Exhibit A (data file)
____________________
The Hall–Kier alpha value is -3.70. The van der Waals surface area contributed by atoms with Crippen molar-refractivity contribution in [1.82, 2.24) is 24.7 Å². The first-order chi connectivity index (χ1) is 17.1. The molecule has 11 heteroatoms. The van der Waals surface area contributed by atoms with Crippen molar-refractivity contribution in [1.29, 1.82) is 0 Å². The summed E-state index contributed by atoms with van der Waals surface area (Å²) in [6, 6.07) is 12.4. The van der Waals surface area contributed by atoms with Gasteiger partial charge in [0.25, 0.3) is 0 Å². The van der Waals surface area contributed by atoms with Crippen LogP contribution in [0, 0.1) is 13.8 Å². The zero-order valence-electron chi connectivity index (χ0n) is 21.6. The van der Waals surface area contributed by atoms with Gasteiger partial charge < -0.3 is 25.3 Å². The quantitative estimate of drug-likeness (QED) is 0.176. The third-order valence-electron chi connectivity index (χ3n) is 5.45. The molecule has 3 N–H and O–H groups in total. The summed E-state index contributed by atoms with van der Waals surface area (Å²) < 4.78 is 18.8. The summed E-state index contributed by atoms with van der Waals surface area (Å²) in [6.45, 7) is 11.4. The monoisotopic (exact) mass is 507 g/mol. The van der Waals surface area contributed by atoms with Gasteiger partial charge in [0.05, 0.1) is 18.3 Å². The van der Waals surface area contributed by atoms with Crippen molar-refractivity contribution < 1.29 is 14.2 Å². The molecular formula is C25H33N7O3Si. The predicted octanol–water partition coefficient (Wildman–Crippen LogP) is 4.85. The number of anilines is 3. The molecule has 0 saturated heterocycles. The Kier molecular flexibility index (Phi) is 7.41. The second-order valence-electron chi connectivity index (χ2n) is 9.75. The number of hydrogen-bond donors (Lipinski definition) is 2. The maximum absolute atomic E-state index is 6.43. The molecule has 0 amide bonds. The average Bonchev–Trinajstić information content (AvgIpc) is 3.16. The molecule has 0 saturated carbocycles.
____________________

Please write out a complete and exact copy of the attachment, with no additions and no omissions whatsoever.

The Hall–Kier alpha value is -3.70. The van der Waals surface area contributed by atoms with Crippen molar-refractivity contribution in [1.82, 2.24) is 24.7 Å². The first-order chi connectivity index (χ1) is 17.1. The molecule has 11 heteroatoms. The van der Waals surface area contributed by atoms with Crippen molar-refractivity contribution in [1.29, 1.82) is 0 Å². The summed E-state index contributed by atoms with van der Waals surface area (Å²) in [6, 6.07) is 12.4. The van der Waals surface area contributed by atoms with Gasteiger partial charge in [0.25, 0.3) is 0 Å². The van der Waals surface area contributed by atoms with Crippen LogP contribution in [0, 0.1) is 13.8 Å². The zero-order valence-electron chi connectivity index (χ0n) is 21.6. The van der Waals surface area contributed by atoms with Gasteiger partial charge < -0.3 is 25.3 Å². The quantitative estimate of drug-likeness (QED) is 0.176. The third-order valence-electron chi connectivity index (χ3n) is 5.45. The molecule has 3 N–H and O–H groups in total. The summed E-state index contributed by atoms with van der Waals surface area (Å²) < 4.78 is 18.8. The summed E-state index contributed by atoms with van der Waals surface area (Å²) in [6.45, 7) is 11.4. The monoisotopic (exact) mass is 507 g/mol. The van der Waals surface area contributed by atoms with Gasteiger partial charge in [0.05, 0.1) is 18.3 Å². The van der Waals surface area contributed by atoms with Crippen molar-refractivity contribution < 1.29 is 14.2 Å². The molecular formula is C25H33N7O3Si. The predicted octanol–water partition coefficient (Wildman–Crippen LogP) is 4.85. The number of anilines is 3. The molecule has 0 saturated heterocycles. The Kier molecular flexibility index (Phi) is 7.41. The second-order valence-electron chi connectivity index (χ2n) is 9.75. The number of hydrogen-bond donors (Lipinski definition) is 2. The maximum absolute atomic E-state index is 6.43. The molecule has 0 amide bonds. The average Bonchev–Trinajstić information content (AvgIpc) is 3.16. The molecule has 0 saturated carbocycles.